A police and crime commissioner is asking the public if they support proposals to raise more cash for local road safety schemes by increasing fines for speeding drivers.
Currently those receiving a fixed penalty notice for breaking the speed limit face three penalty points and a fine of £100 – potentially less than those caught littering from a car. Cash raised from the fines goes straight to the Government.
But Alison Hernandez, the Police and Crime Commissioner for Devon and Cornwall, told the National Road Safety Conference in Brighton on Tuesday that she wanted to explore whether fines should be raised and a proportion of that money retained by local road safety partnerships.
It comes after a spike in the number of people killed and seriously injured in her force area. A total of 63 people lost their lives in 2017, 12 more than in 2016 when 51 people were killed. In 2015 there were 36 road deaths. Hundreds more each year are seriously injured.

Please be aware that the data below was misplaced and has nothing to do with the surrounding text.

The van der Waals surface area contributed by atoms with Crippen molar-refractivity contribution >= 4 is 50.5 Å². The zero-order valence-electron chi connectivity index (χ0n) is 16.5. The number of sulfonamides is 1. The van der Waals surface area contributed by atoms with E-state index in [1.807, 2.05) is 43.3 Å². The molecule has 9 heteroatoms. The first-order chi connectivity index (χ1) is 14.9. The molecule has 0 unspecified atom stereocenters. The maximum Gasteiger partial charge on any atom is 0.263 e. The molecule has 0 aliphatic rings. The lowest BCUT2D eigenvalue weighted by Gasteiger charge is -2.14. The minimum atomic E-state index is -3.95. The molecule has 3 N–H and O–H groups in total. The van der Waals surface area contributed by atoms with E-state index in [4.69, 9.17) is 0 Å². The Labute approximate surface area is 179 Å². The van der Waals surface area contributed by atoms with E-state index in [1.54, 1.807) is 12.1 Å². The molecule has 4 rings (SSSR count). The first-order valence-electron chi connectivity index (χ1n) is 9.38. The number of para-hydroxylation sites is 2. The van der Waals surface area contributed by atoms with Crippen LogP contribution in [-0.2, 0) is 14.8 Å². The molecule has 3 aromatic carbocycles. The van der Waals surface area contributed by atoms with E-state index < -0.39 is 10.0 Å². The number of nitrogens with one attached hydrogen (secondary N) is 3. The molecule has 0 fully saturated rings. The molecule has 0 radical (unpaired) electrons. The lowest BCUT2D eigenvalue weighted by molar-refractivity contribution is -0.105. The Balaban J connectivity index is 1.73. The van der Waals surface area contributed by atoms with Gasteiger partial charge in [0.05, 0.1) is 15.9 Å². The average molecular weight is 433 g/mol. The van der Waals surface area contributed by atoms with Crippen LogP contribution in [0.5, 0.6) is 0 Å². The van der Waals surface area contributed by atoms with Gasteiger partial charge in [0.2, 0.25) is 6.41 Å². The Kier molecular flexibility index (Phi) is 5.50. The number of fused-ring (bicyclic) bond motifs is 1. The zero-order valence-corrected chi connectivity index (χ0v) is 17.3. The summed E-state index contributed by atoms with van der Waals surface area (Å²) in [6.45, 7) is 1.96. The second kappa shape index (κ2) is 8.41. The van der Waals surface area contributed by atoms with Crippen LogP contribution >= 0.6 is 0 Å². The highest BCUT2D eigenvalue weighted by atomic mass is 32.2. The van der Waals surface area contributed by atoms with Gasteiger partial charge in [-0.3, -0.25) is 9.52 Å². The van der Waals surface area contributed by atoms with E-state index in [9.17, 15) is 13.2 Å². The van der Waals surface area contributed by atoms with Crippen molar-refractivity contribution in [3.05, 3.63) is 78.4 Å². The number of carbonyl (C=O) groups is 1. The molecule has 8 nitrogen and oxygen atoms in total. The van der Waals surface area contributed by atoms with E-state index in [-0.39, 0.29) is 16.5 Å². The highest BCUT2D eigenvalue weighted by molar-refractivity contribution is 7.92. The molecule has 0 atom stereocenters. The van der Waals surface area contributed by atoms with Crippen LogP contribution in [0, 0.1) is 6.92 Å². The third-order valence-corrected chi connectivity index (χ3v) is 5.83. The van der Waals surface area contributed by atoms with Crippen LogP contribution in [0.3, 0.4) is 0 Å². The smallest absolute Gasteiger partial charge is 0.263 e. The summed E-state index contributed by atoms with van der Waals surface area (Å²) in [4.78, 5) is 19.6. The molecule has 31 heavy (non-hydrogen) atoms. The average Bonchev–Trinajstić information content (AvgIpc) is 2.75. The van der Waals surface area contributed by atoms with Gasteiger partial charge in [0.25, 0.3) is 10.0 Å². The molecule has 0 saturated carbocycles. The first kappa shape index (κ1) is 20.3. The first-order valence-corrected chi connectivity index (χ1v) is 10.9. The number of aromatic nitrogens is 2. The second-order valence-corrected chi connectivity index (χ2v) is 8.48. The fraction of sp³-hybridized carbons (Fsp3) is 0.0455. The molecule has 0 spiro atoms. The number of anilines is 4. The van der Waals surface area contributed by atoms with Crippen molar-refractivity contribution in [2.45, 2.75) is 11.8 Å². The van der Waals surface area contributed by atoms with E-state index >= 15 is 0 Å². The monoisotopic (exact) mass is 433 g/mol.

Nationally 1,793 people lost their lives in road traffic collisions in 2017, a figure that has remained relatively unchanged since 2015. It is estimated that 96 per cent of these deaths were down to human error.
“Far too many lives are being risked or ruined due to inconsiderate, dangerous drivers who have a blatant disregard for their own safety and that of others when they ignore the law,” Alison said.
“The money generated by fixed penalty fines and other motoring offences goes to HM Treasury – not to the police, councils or highways authorities whose job it is to keep our roads safe. I don’t think this is fair.
“Also, the level of fixed penalty notice fines for some offences is out of kilter with the harm caused. The penalty for those caught using a handheld mobile phone while driving doubled to a £200 fine and six points last year, and the maximum fine for those admitting littering from a car rose to £150, yet the fixed penalty charge for speeding remains at £100 and three points.
“As Police and Crime Commissioner, I am asking whether the fixed penalty fines for some traffic offences should be increased to act as a greater deterrent and, importantly, that this additional revenue could be passed directly into local road safety measures with a priority given to enforcement.”
Members of the public are being asked to complete a survey comprising of three brief questions to help the PCC develop her policy.